Greater The Number Of Resonating Structures For A Given Intermediate
The greater the number of resonating structures for a given intermediate, the more likely that intermediate is to be present.
Resonating structures are a type of structure that can be formed by intermediates, and they’re the same as the number of intermediates.
There are two types of resonating structures:
- Resonating Structures with a single intermediate bond – These have one intermediate bond and form when an atom has more than one resonance form (a term we’ll discuss later). For example, if we have an oxygen atom with three bonds to other atoms but still wants to be bonded to another oxygen atom, we can put another bond between them that looks like it could be either single or double in nature. This means each possible combination will have its own resonance form!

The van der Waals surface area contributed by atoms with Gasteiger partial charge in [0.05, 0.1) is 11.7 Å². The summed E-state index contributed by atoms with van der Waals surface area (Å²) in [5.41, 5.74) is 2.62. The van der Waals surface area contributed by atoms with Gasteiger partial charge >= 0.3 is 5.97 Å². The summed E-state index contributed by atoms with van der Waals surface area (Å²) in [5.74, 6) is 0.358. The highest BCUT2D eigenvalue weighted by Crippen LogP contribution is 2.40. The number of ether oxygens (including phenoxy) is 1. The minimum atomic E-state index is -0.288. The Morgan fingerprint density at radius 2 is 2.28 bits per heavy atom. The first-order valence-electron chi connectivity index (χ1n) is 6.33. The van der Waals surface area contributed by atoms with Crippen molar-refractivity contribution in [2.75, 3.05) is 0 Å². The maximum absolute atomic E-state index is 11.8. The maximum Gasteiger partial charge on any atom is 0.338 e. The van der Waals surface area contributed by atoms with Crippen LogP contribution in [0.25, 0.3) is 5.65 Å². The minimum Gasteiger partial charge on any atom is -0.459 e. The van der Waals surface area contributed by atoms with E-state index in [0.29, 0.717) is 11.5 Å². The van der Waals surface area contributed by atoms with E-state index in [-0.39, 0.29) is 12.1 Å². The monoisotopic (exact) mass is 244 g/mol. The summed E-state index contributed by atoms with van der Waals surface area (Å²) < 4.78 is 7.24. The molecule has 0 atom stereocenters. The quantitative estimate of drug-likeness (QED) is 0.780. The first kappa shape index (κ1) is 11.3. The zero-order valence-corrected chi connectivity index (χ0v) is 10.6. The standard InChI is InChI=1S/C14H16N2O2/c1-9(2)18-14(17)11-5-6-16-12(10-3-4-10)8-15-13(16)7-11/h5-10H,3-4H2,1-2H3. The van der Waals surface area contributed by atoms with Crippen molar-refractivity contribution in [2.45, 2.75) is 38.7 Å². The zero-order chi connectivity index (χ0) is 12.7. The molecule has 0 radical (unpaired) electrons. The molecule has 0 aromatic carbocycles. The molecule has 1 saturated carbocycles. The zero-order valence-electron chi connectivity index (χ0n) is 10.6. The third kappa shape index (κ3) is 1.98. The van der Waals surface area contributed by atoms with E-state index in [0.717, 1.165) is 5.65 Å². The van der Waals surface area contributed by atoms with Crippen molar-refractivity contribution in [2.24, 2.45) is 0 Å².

An intermediate is a molecule that has two or more resonance structures.
The number of structures for an intermediate depends on how many bonds are present in the molecule.
Number Of Structures
The number of structures is equal to the number of resonating structures.
In other words, if you have a structure and it has a resonating structure, then you have two structures. This can be represented by an equation:
(n-1) = n
The takeaway here is that the more resonating structures there are in the intermediate, the more likely it is that a reaction will proceed smoothly and efficiently.
In conclusion, the number of resonating structures for a given intermediate depends on the number of resonating groups.